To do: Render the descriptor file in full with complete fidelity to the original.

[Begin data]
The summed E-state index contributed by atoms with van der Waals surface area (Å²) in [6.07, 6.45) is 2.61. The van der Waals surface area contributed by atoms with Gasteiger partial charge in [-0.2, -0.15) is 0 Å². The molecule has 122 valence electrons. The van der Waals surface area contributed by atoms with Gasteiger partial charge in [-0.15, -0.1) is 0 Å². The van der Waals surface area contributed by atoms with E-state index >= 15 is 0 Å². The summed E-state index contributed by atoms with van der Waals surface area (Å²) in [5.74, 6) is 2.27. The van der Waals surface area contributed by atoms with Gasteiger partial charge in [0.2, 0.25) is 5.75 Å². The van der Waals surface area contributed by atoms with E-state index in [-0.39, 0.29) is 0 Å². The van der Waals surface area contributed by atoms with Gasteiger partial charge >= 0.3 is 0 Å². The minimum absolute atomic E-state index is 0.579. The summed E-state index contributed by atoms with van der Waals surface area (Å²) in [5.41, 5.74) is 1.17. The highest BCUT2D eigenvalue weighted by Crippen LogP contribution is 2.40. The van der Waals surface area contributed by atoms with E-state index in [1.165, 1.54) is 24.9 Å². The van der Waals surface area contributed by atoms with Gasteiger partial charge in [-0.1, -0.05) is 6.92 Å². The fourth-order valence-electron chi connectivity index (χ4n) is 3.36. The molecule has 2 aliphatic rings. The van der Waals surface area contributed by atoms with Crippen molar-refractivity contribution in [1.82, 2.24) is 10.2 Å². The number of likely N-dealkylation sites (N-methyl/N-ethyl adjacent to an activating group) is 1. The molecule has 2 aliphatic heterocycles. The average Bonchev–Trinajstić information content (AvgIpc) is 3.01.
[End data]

The summed E-state index contributed by atoms with van der Waals surface area (Å²) in [6.07, 6.45) is 2.61. The van der Waals surface area contributed by atoms with Gasteiger partial charge in [-0.2, -0.15) is 0 Å². The molecule has 122 valence electrons. The van der Waals surface area contributed by atoms with Gasteiger partial charge in [-0.15, -0.1) is 0 Å². The van der Waals surface area contributed by atoms with E-state index >= 15 is 0 Å². The summed E-state index contributed by atoms with van der Waals surface area (Å²) in [5.74, 6) is 2.27. The van der Waals surface area contributed by atoms with Gasteiger partial charge in [0.2, 0.25) is 5.75 Å². The van der Waals surface area contributed by atoms with E-state index in [-0.39, 0.29) is 0 Å². The van der Waals surface area contributed by atoms with Gasteiger partial charge >= 0.3 is 0 Å². The minimum absolute atomic E-state index is 0.579. The summed E-state index contributed by atoms with van der Waals surface area (Å²) in [5.41, 5.74) is 1.17. The highest BCUT2D eigenvalue weighted by Crippen LogP contribution is 2.40. The van der Waals surface area contributed by atoms with E-state index in [1.165, 1.54) is 24.9 Å². The van der Waals surface area contributed by atoms with Gasteiger partial charge in [-0.1, -0.05) is 6.92 Å². The fourth-order valence-electron chi connectivity index (χ4n) is 3.36. The molecule has 2 aliphatic rings. The van der Waals surface area contributed by atoms with Crippen molar-refractivity contribution in [1.82, 2.24) is 10.2 Å². The number of likely N-dealkylation sites (N-methyl/N-ethyl adjacent to an activating group) is 1. The molecule has 2 aliphatic heterocycles. The average Bonchev–Trinajstić information content (AvgIpc) is 3.01.